Sexual performance enhancers: top facts
Worried about your performance in bed? Before you buy rhino horn, it’s a good idea to consider harmful effects on your body, your wallet or endangered animals!
What are they?
There are millions of sexual performance enhancers on the market, aimed at different problems. Erectile dysfunction, low sexual desire, premature ejaculation (PE)– you name it; and there is a drug or supplement for it. The drug Sildenafil citrate – best known as Viagra – is probably the most widely used of them all. And one of the few safe ones, if used properly.
Sexual performance enhancers promise to fix everything that can go wrong between the sheets: keeping an erection for longer, making it harder and stimulating sex drive. Some of them even claim to work both on men and women, making the ‘vagina suck and shrink’ while also making erections harder and more frequent. The only thing they don’t claim to do is your laundry!
Horny goat weed
Most of these drugs try to work on naturally boosting a man’s testosterone levels. Testosterone is the hormone that is supposed to spike your sex drive – though research shows that testosterone alone isn’t enough to make you want more sex.
The lovely sounding herb ‘horny goat weed’ (also called ‘randy beef grass’) claims to boost testosterone levels, as do many other herbs, roots, and animal products.
A different range of pills try to lessen a person’s stress levels, like ashwagandha or Indian ginseng. Stress can be the cause of low sex drive or problems with keeping an erection. So bringing down the stress level can actually have a positive effect on a man’s sexual functions.
Lots of the ‘evidence’ is heavily debated though, so it’s wise not to believe the claims you find on the back of a drug bottle or in a newspaper ad.
If you are lucky, the only side-effect of sexual performance enhancers is that you have no money left to take your girlfriend to the movies. Some drugs will make you edgy and nervous, while yet others could have very serious effects on your health. So if you have issues when you have sex, talk to your doctor about your options before taking something you ordered online.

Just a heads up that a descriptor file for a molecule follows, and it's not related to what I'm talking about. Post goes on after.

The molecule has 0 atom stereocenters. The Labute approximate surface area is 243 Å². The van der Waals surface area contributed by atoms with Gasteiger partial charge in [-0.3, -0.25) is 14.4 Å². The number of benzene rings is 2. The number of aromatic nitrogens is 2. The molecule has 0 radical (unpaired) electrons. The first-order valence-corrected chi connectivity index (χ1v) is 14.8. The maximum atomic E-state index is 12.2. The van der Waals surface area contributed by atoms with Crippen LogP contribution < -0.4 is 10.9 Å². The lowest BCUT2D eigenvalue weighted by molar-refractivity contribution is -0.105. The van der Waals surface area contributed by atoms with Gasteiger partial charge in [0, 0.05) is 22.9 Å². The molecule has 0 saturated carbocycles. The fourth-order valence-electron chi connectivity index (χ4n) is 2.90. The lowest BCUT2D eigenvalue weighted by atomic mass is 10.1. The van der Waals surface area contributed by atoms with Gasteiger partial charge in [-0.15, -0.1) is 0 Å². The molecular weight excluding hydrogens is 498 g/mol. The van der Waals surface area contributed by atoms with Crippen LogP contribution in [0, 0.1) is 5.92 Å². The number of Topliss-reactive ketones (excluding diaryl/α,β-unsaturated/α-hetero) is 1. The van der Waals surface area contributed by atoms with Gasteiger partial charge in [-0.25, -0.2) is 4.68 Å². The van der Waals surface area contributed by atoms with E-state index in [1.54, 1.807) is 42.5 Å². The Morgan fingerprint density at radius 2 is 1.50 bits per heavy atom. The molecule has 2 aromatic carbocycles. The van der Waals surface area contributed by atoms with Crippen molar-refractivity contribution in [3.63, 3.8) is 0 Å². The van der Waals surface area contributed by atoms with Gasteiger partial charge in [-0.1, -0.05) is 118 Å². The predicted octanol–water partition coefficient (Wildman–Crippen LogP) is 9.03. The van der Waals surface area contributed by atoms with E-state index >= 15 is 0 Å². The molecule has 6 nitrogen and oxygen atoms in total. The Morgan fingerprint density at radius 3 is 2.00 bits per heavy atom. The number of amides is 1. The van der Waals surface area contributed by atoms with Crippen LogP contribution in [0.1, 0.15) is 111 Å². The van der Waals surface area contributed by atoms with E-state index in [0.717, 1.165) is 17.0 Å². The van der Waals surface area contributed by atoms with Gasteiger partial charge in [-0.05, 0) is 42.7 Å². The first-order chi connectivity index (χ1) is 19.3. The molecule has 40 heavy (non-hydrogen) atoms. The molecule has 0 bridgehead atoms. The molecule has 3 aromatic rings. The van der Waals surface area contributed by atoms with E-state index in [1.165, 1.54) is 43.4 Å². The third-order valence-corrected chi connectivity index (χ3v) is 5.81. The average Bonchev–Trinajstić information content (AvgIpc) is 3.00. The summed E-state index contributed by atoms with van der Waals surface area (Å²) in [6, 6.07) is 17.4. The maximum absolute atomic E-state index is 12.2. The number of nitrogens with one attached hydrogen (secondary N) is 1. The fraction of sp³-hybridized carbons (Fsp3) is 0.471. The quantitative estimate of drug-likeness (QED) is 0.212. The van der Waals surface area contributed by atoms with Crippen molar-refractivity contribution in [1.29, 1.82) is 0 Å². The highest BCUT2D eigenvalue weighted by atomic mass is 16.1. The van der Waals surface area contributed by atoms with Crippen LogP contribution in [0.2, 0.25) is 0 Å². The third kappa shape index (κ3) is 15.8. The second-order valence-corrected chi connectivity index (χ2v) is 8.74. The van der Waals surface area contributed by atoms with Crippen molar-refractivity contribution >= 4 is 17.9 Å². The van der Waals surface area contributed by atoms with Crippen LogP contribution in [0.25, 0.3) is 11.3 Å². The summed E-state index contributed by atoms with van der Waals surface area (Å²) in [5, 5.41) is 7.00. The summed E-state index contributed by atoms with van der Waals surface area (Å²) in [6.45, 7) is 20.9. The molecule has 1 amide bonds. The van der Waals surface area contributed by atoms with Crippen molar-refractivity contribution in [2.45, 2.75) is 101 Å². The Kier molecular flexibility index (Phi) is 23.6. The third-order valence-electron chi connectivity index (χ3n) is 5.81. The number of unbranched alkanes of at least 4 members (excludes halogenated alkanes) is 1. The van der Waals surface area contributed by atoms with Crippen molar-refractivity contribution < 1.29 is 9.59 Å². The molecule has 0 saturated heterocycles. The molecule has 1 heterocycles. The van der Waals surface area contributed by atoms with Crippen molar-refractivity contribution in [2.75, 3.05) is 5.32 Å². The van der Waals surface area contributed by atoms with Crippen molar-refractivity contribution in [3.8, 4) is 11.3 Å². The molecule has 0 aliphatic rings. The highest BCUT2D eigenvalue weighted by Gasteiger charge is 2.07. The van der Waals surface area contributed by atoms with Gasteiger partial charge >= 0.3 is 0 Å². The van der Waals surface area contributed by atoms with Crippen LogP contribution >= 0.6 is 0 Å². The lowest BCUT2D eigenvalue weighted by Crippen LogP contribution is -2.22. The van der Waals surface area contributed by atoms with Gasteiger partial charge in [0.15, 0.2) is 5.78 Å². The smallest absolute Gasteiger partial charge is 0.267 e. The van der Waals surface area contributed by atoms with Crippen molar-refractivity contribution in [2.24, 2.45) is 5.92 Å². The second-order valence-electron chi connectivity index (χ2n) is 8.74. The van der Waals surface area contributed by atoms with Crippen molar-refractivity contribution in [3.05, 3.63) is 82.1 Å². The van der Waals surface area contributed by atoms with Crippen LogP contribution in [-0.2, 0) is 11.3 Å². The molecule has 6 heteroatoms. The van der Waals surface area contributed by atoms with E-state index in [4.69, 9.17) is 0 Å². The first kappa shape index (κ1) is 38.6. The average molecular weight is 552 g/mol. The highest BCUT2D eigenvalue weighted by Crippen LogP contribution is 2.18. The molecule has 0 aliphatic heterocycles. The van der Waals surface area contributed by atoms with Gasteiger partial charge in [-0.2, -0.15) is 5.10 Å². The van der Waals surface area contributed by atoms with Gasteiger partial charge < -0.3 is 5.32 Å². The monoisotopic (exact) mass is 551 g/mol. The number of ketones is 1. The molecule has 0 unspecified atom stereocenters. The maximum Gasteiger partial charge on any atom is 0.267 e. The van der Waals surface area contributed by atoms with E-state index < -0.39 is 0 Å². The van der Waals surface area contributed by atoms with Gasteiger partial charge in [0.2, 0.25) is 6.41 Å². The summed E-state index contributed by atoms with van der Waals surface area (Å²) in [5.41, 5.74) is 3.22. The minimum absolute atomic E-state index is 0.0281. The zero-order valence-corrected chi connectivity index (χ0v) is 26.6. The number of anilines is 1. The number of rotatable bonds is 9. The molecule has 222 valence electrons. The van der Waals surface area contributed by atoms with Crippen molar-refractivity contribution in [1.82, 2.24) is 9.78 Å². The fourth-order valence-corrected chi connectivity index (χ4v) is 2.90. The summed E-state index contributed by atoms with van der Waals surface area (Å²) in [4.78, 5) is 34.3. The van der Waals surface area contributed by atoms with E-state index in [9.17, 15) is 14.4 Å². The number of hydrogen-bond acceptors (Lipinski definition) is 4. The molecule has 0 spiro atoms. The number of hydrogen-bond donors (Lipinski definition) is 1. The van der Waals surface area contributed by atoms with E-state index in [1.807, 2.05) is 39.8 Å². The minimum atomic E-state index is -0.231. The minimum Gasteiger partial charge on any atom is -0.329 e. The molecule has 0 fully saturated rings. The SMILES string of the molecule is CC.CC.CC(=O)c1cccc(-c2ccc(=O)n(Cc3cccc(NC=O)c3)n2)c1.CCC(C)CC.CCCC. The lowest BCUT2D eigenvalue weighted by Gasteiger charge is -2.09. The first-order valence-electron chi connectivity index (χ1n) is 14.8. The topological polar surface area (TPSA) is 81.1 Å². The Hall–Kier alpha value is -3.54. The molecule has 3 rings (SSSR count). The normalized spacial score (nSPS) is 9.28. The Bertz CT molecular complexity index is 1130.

But even when a drug is ‘safe’, like Viagra, it doesn’t mean you should take it to boost your performance unless you have problems. As many as 20 per cent of young men have taken Viagra to boost their abilities in bed. But there is no proof it works. It might give you headaches, diarrhea or even sudden heart problems though! And nothing is less romantic than a rushed trip to the bathroom in the middle of a make-out session!
Sharks, rhinos and pig testicles
We call those performance enhancers drugs or medicines, but actually, most of them are supplements. And the name makes a difference! By law, drugs and medications have to undergo long and intense testing to make sure they’re safe. Only then are they allowed to come on the market.
The procedure for supplements varies per country, however. Usually manufacturers have to register the product and its ingredients with an authority – but this doesn’t mean that a supplement is safe. So unless your doctor prescribed the medication, you should think twice about using supplements.
And also consider that some of the supplements claim to have rhino horn or other substances in them that could lead to poaching and extinction of endangered animals. There is no evidence that rhino horn or shark fins work as sexual performance enhancers. And really, do you want to swallow something containing elephant testicles?
Enhancement drugs aren’t just for men. A new drug is currently being tested to help with a lack of sex drive in women. Termed ‘female Viagra’ it’s supposed to work both on the mind and body of the ladies using it. And with almost 50 per cent of the women worldwide sometimes wishing they had more desire for sex, it seems there is a huge market for a booster like that.
Unlike the male version, female Viagra ‘tricks’ the brain to think it wants sex. But seeing that women often have a low sex drive due to other issues in their relationship, a question remains – can fake intimacy from a pill really make up for what’s lacking in a relationship?